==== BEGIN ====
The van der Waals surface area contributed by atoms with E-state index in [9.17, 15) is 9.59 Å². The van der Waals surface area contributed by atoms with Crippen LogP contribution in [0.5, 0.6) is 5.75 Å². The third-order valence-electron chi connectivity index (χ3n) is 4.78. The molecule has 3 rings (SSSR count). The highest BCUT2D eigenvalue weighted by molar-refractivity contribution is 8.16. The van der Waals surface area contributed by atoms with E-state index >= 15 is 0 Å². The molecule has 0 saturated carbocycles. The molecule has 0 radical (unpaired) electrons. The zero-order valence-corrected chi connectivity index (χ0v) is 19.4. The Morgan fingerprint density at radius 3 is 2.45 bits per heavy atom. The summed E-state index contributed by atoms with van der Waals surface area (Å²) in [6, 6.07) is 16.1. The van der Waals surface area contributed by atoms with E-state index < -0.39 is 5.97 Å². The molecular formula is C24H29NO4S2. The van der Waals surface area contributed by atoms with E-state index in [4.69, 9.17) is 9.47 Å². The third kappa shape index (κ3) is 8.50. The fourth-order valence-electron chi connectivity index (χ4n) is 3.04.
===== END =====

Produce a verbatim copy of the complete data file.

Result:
The van der Waals surface area contributed by atoms with E-state index in [9.17, 15) is 9.59 Å². The van der Waals surface area contributed by atoms with Crippen LogP contribution in [0.5, 0.6) is 5.75 Å². The third-order valence-electron chi connectivity index (χ3n) is 4.78. The molecule has 3 rings (SSSR count). The highest BCUT2D eigenvalue weighted by molar-refractivity contribution is 8.16. The van der Waals surface area contributed by atoms with E-state index >= 15 is 0 Å². The molecule has 0 saturated carbocycles. The molecule has 0 radical (unpaired) electrons. The zero-order valence-corrected chi connectivity index (χ0v) is 19.4. The Morgan fingerprint density at radius 3 is 2.45 bits per heavy atom. The summed E-state index contributed by atoms with van der Waals surface area (Å²) in [6, 6.07) is 16.1. The van der Waals surface area contributed by atoms with E-state index < -0.39 is 5.97 Å². The molecular formula is C24H29NO4S2. The van der Waals surface area contributed by atoms with E-state index in [4.69, 9.17) is 9.47 Å². The third kappa shape index (κ3) is 8.50. The fourth-order valence-electron chi connectivity index (χ4n) is 3.04.